'Star Trek' Fan Film Lawsuit Moving Forward; JJ Abrams' Claims "Are Irrelevant"

Last year, over $1 million was raised on Kickstarter and Indigogo for Axanar, a Star Trek fan film. The ambition was to make both a short film and a polished, feature-length fan film, but then CBS and Paramount stepped in and filed a lawsuit to prevent Axanar from going into production, claiming the film violates the rights of intellectual property. After a bit of an uproar surrounding the lawsuit, Star Trek Into Darkness director J.J. Abrams said the lawsuit would soon go away. But it hasn't.

Update from Editor Peter Sciretta: This week, paperwork was filed in court by the movie studio to dismiss this claim as an irrelevant third party statement. According to TF, Axanar has requested to obtain any communications the studios had with Justin Lin and J.J. Abrams over the issue but according to their lawyers, CBS and Paramount refused to hand anything over, claiming the information is irrelevant to the case. After the jump, see the e-mail.zz3cf42858

In the joint motion, CBS and Paramount reiterate that the directors of the Star Trek films are not authorized to speak on behalf of the movie studio:

"J.J. Abrams is a producer/director of certain Star Trek Copyrighted Works and Justin Lin was the director of Star Trek Beyond. Neither Mr. Abrams nor Mr. Lin is an authorized representative of either of the Plaintiffs." ... "A third party's statement about the merits of this lawsuit has absolutely no bearing on the amount of money Defendants' obtained by their infringing conduct, nor does it bear on any other aspect of damages."

It does seem ridiculous that the studios are refusing to drop the case, even after JJ Abrams made the comments while speaking at the studio-produced internet-broadcast Star Trek Beyond fan event.

Our previous story written by Jack Giroux on June 17th 2016 follows:

Not much has changed since Abrams' comments, though, as Paramount and CBS haven't dropped the lawsuit yet. Below, find out more about the Star Trek fan film lawsuit.

It was reported Abrams and Star Trek Beyond director, Justin Lin, convinced Paramount not to move forward with the lawsuit. A month ago, Abrams said "within a few weeks" it would come to an end:

A few months back there was a fan movie and this lawsuit that happened between the studio and these fans, and Justin was sort of outraged by this as a longtime fan. We started talking about it and realized this wasn't an appropriate way to deal with the fans. The fans of Star Trek are part of this world. We went to the studio and pushed them to stop this lawsuit. Within a few weeks, it'll be announced that this lawsuit is going away.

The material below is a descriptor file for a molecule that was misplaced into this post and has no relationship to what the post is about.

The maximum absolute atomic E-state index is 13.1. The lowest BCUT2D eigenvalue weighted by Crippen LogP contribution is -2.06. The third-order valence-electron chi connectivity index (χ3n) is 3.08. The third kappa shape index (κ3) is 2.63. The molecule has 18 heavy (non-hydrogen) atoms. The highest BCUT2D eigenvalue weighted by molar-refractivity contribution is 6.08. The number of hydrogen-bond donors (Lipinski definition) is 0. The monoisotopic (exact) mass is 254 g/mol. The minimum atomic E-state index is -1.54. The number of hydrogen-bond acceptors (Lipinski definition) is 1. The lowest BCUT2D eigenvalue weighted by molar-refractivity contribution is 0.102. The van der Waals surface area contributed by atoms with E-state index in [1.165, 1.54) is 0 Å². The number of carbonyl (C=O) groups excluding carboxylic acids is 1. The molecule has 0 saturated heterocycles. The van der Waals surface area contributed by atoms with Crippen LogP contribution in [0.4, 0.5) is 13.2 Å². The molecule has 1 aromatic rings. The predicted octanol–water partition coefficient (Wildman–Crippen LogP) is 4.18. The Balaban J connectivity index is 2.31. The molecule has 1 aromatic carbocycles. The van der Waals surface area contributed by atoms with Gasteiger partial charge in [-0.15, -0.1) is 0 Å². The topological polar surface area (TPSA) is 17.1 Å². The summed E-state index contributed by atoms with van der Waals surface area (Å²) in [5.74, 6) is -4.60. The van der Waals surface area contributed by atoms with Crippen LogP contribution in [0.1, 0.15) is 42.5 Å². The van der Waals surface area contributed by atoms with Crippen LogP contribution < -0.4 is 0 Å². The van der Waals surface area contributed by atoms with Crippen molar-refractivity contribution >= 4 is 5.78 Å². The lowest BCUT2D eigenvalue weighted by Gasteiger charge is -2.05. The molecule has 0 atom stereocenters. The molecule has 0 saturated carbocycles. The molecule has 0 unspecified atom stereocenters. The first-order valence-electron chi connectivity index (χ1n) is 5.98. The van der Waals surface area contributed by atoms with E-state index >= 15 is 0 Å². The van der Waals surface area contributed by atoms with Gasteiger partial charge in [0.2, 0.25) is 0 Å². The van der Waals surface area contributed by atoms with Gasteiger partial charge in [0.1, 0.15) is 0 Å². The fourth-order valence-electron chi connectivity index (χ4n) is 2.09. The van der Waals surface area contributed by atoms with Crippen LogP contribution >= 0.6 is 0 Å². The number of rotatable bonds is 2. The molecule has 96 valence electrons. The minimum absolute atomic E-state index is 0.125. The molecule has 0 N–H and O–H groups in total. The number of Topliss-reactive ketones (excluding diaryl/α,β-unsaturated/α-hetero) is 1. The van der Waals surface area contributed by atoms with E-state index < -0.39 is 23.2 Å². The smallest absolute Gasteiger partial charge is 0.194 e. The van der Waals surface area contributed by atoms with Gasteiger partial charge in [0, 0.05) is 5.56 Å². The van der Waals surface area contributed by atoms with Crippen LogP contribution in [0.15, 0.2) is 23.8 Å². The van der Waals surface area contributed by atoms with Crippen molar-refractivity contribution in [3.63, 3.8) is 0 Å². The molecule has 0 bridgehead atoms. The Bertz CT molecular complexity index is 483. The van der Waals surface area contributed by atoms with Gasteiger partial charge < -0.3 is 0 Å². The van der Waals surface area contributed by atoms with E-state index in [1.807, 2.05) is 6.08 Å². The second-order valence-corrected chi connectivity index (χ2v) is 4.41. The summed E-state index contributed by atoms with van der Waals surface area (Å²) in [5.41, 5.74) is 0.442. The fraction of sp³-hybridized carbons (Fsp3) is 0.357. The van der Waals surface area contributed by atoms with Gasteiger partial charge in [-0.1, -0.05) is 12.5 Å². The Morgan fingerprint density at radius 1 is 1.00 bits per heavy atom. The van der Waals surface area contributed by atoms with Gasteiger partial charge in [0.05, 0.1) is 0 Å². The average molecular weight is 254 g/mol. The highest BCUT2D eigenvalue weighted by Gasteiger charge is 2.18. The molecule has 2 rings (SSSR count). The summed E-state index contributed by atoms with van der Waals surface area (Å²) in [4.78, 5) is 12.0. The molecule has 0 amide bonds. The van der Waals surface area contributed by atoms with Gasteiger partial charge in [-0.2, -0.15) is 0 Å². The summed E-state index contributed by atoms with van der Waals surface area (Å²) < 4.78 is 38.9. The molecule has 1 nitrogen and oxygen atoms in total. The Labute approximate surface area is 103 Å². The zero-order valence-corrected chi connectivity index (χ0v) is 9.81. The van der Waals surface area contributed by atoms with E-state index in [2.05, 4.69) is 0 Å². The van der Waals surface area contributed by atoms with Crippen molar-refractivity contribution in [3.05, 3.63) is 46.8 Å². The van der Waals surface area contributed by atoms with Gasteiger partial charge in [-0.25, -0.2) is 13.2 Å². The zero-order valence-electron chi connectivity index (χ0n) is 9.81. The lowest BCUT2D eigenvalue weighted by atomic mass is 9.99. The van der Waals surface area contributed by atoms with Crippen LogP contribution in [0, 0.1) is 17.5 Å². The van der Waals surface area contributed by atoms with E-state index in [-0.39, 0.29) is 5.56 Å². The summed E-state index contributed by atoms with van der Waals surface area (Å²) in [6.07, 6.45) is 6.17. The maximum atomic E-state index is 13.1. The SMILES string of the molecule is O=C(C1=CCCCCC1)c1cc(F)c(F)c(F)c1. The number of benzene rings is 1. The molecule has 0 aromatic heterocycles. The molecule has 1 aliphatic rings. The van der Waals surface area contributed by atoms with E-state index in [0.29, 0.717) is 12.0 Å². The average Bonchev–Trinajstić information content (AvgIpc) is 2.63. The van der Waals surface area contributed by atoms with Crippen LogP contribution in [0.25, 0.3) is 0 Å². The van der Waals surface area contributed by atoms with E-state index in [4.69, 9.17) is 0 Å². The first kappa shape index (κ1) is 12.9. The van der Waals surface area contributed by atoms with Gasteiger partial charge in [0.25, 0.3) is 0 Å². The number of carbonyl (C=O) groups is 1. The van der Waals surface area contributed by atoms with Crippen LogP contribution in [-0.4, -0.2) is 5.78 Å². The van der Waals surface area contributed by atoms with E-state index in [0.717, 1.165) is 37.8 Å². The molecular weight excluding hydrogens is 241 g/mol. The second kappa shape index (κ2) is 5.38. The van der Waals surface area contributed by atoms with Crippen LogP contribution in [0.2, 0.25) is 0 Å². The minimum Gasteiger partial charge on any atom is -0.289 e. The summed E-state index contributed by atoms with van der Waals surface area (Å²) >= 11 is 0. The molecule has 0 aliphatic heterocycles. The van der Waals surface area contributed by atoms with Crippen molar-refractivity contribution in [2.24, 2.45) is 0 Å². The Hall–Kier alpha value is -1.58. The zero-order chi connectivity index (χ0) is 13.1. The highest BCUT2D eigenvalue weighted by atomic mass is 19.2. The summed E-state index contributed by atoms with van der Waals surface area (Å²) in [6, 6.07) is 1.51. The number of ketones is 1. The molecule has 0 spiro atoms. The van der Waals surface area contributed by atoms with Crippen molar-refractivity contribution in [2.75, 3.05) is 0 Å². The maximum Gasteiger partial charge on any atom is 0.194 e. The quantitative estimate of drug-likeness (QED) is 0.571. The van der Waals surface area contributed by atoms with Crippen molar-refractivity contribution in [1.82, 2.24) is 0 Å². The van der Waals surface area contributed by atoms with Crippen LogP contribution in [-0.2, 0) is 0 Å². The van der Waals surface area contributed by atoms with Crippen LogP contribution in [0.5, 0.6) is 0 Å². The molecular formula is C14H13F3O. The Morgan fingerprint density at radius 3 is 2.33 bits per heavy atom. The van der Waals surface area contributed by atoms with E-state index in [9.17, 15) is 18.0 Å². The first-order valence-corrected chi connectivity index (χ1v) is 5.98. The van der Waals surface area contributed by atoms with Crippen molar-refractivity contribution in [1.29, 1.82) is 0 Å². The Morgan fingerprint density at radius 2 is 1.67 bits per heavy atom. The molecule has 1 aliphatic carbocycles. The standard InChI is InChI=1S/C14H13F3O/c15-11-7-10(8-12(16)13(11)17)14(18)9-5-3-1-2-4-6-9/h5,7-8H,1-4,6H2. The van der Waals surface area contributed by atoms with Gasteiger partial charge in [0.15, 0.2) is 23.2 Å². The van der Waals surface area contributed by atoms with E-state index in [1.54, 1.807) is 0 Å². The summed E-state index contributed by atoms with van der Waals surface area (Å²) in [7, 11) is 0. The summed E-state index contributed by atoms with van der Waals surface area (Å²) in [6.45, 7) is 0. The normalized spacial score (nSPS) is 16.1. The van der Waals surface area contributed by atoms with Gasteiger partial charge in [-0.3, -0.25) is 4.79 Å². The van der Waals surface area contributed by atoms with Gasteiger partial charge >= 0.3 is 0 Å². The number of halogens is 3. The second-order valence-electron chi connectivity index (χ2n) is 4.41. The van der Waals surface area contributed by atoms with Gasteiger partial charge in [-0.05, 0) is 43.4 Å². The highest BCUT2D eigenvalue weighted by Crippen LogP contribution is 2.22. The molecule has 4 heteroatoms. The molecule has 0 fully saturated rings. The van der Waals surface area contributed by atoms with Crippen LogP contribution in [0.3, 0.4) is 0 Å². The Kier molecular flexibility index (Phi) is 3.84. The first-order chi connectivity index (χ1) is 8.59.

Following Abrams' comments and a tweeted statement from Paramount, Axanar Productions filed a counterclaim. They asked the judge to declare their fan film — which takes place 21 years prior to "Where No Man Has Gone Before," the first episode of the original Star Trek – did not infringe on Paramount and CBS' copyrights, but their motion to dismiss got rejected.

According to The Hollywood Reporter, this past Wednesday, Paramount and CBS informed a California Federal Judge their lawsuit remains pending. In their original statement, the plaintiffs said:

The Axanar Works infringe Plaintiffs' works by using innumerable copyrighted elements of Star Trek, including its settings, characters, species, and themes.

Axanar producer Alec Peters was originally confident there wouldn't be any legal issues, especially after meeting with CBS. Last year, Peters told The Wrap:

CBS has a long history of accepting fan films. I think Axanar has become so popular that CBS realizes that we're just making their brand that much better.

Peters predicted there'd be a backlash against CBS and Paramount if a lawsuit was filed, and, in that regard, he was proven correct. With Axanar, Peters and all involved wanted to "minimize the intellectual property" they would use. For example, they wouldn't use Star Trek logos and would avoid the word as much as possible. They also wouldn't make a profit from the film, which they thought would be enough to avoid a potential lawsuit.

Paramount and CBS could still be considering dropping the lawsuit after Abrams and Lin urged them to, but at this moment in time, it's still pending. Here's the Axanar team's statement following Abrams' hopeful comments:

While we're grateful to receive the public support of JJ Abrams and Justin Lin, as the lawsuit remains pending, we want to make sure we go through all the proper steps to make sure all matters are settled with CBS and Paramount. Our goal from the beginning of this legal matter has been to address the concerns of the plaintiffs in a way that still allows us to tell the story of AXANAR and meets the expectations of the over 10,000 fans who financially supported our project.

There is still a lot of work to do, but receiving this kind of public support helps immensely.